Finding The Right Veterinarian

Signs And Symptoms Of A Feline Urinary Tract Infection

Most people understand that cats are independent and curious and sometimes act in seemingly strange ways. These strange behaviors may not always be an act of defiance, but they may be a sign of a medical problem. Urinary tract infections are a common illness that may cause some fairly telltale behaviors and symptoms. Keep reading to learn what they are and why they happen so you can make an appointment with your veterinarian. 

Inappropriate Elimination

Cats will urinate outside of the litter box for several reasons. The litter may be too dirty or it may not be the type of litter that your cat likes. Felines also urinate outside of the box when they feel stressed or when they have a negative aversion to it. For example, if your dog barks at your cat every time he urinates, then your cat may choose to go elsewhere. 

You should know that cats do not urinate outside the litter box if they are angry or upset at their owners. There is almost always a cause that can be found for the behavior. If you cannot locate a reason, then it is likely that your cat has a urinary tract infection.

The infection can cause lower abdominal pain that can make it difficult for your feline to get in and out of the litter box. Also, urination can be painful and your cat may associate the box with pain. This can make him avoid it altogether. Litter can irritate the urethra as well, and your cat may choose to eliminate on a soft towel, rug, or blanket instead to reduce the discomfort.

Extended Urination

Feline urinary tract infections can be caused by a number of things. Viruses, fungal infections, parasites, and metabolic disorders can all cause the infection. Also, if the litter box is not cleaned often, then bacteria can thrive in the fecal matter and then transfer to the urethra when your cat uses the box.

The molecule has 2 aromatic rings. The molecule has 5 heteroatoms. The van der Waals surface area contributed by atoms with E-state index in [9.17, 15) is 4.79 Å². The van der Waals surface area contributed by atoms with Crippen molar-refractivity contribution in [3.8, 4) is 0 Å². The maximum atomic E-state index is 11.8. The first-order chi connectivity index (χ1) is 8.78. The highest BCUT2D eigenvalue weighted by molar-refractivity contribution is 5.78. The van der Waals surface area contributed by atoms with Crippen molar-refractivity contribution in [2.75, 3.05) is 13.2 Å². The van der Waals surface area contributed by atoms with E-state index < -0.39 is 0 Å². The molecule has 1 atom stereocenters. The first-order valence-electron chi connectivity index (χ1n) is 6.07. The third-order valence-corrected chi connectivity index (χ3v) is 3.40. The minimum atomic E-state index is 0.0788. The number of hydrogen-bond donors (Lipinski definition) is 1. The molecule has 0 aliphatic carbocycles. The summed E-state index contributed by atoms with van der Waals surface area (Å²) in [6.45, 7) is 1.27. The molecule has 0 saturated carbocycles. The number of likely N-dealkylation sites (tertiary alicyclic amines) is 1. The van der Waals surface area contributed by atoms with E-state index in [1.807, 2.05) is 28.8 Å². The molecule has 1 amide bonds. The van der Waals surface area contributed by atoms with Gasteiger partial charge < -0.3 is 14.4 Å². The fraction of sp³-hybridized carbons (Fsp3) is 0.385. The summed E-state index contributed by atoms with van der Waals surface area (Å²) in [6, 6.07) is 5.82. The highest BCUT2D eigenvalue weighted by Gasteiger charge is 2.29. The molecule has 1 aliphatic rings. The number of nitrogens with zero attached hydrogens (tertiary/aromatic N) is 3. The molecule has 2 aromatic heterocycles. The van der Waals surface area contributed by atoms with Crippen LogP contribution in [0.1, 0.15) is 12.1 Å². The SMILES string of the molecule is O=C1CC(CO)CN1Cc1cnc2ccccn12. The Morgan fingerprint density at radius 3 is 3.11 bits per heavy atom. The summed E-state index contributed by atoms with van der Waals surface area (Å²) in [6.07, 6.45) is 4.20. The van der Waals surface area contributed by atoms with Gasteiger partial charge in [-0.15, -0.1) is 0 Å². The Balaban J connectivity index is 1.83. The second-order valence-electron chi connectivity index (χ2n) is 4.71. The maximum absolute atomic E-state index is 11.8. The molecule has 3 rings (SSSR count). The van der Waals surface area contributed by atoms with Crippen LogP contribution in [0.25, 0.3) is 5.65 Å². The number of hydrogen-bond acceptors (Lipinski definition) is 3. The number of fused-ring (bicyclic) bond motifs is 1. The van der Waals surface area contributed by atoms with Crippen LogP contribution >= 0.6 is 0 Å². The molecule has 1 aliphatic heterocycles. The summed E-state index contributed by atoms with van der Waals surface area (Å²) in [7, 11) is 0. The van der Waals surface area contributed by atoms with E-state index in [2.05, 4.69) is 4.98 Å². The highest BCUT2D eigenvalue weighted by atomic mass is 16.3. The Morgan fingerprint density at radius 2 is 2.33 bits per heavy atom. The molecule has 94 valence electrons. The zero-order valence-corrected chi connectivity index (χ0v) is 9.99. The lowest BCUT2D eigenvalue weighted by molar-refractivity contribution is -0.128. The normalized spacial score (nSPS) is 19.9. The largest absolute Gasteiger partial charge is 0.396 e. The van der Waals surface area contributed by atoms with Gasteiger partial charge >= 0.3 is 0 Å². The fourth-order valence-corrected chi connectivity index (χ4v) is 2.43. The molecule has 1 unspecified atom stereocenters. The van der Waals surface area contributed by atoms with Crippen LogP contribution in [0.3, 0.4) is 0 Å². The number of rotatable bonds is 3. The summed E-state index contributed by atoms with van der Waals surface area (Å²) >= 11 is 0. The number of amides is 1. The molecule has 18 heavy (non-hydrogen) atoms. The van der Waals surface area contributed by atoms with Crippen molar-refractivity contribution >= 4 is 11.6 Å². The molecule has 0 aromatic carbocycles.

In some cases, bladder stones can lead to infections as well. These stones are hard mineral formations that develop within the bladder. Many of the stones are formed from calcium. If small stones form, then your cat may be able to force them out of the bladder. When this happens, the urethra becomes irritated by the stones and an infection can develop. Sometimes the urethra becomes blocked either partially or fully, and you will notice your cat taking a longer time than usual to urinate. 

Even if your feline does not have a bladder stone blockage, bacterial infections cause the urethra to swell. This can close off the small opening that your cat uses to urinate, and it can make it difficult for your cat to pee. If your cat has a urinary tract infection, then you may see your cat sitting in the litter box for a good deal of time trying to pee, but you may only see a few wet drips in the box. 

Blood In Urine

If your cat is able to urinate at least a small amount, then you may see some blood in the litter box. This may be quite alarming. Bloody urine may have several causes. It may develop as the urinary tract infection progresses and causes the bladder to become inflamed. As the bladder swells, your cat places pressure on the organ as he tries to urinate. This can cause the bladder to tear a small amount and leak blood into the bladder.

Also, when an infection develops, the kidneys are often affected along with the bladder. Blood cells may leak or find their way into the kidneys, and the cells pass into the bladder and out the urethra. Blood may also be a sign that bladder stones are scraping the inside of the urethra.

Bloody urine is a serious symptom and should be cause for an eliminate immediate appointment with your veterinarian. For more information, see a website such as